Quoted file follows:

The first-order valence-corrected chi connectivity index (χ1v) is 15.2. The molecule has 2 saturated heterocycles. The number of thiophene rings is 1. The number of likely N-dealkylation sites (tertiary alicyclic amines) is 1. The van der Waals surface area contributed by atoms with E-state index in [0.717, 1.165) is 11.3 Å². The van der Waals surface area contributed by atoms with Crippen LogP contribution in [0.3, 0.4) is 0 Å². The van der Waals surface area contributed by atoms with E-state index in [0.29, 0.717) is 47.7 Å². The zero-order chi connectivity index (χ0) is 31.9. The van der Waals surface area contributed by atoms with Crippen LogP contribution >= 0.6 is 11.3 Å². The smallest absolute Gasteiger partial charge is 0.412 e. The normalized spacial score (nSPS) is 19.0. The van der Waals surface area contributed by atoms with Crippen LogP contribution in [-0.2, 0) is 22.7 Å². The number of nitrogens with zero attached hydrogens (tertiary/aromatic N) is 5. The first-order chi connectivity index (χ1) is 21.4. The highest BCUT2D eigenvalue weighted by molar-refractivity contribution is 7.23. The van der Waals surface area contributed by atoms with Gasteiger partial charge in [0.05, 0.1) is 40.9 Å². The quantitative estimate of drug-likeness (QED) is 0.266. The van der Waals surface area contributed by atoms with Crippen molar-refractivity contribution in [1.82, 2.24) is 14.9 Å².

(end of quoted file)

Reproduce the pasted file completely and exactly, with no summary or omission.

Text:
The first-order valence-corrected chi connectivity index (χ1v) is 15.2. The molecule has 2 saturated heterocycles. The number of thiophene rings is 1. The number of likely N-dealkylation sites (tertiary alicyclic amines) is 1. The van der Waals surface area contributed by atoms with E-state index in [0.717, 1.165) is 11.3 Å². The van der Waals surface area contributed by atoms with Crippen LogP contribution in [0.3, 0.4) is 0 Å². The van der Waals surface area contributed by atoms with E-state index in [0.29, 0.717) is 47.7 Å². The zero-order chi connectivity index (χ0) is 31.9. The van der Waals surface area contributed by atoms with Crippen LogP contribution >= 0.6 is 11.3 Å². The smallest absolute Gasteiger partial charge is 0.412 e. The normalized spacial score (nSPS) is 19.0. The van der Waals surface area contributed by atoms with Crippen LogP contribution in [-0.2, 0) is 22.7 Å². The number of nitrogens with zero attached hydrogens (tertiary/aromatic N) is 5. The first-order chi connectivity index (χ1) is 21.4. The highest BCUT2D eigenvalue weighted by molar-refractivity contribution is 7.23. The van der Waals surface area contributed by atoms with Gasteiger partial charge in [0.05, 0.1) is 40.9 Å². The quantitative estimate of drug-likeness (QED) is 0.266. The van der Waals surface area contributed by atoms with Crippen molar-refractivity contribution in [1.82, 2.24) is 14.9 Å².